Albon sustained damage to the rear of his Red Bull and the session was suspended to remove his stricken car. He will start from the back tomorrow.
British teenager Lando Norris qualified eighth for McLaren, two places behind his team-mate Carlos Sainz.
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Lewis Hamilton’s Mercedes team have apologised to their star driver, who claimed he was robbed of an “easy” victory in Singapore following a strategy blunder.
The world champion finished only fourth on Sunday as Sebastian Vettel saw off Ferrari team-mate Charles Leclerc at the Marina Bay Street Circuit to claim a much-needed win. Red Bull’s Max Verstappen completed the podium.
Hamilton had been running in second place, but was left in no-man’s land when Mercedes elected against reacting to an early pit stop by Vettel – one which enabled the German to get the jump on his Ferrari team-mate Leclerc and ultimately bring to an end his torrid 13-month losing streak.
The Briton plodded around the 23-corner course on ageing rubber for seven laps longer than Vettel and six more than Leclerc. By the time Mercedes did pull Hamilton in, it left him in a net fourth, and his hopes of victory up in smoke.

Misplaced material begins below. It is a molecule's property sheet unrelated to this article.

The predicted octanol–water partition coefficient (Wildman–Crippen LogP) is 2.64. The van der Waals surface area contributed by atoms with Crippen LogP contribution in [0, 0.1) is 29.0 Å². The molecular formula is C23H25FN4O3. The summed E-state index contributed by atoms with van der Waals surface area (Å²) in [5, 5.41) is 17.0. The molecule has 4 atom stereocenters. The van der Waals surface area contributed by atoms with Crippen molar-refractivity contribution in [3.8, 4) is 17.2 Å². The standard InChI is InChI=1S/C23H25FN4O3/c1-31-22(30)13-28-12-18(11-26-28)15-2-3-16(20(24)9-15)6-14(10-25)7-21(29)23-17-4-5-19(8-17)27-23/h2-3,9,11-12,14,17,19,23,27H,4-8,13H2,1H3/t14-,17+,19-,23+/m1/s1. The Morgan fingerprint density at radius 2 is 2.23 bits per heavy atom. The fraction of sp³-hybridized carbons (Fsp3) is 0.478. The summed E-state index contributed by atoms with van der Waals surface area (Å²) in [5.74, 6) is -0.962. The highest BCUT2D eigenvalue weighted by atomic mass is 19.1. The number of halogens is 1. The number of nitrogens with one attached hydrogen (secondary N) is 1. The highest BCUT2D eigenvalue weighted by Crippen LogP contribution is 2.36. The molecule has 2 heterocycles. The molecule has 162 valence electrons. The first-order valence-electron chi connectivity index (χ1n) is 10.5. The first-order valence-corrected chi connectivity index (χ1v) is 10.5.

It would have been worse had Valtteri Bottas not followed a Mercedes order to slow down and ensure Hamilton did not become vulnerable to attack from Red Bull’s Alex Albon.
Mercedes’ chief strategist, James Vowles, moved to acknowledge that it was his faux pas which cost Hamilton the shot at a hat-trick of Singapore wins.
“Today there wasn’t a driver mistake, but a mistake in the strategy, and James, with his wide shoulders, said, ‘I have f***** it up’,” Mercedes boss Toto Wolff said.
“We had a package capable of pole, an opportunity to win, and we made too many mistakes this weekend, with too many opportunities lost. The mood in the team is one of annoyance.”
Hamilton said he had urged his team to risk the undercut (stopping before your rival to take advantage of fresh tyres) in Sunday’s pre-race meeting, but that his request fell on deaf ears.
“It’s painful for us because we could have easily won today,” Hamilton said.
“I was asking them to do the undercut, to take the risk, and go for it, but they didn’t. Two other teams got it right today and leapfrogged us.”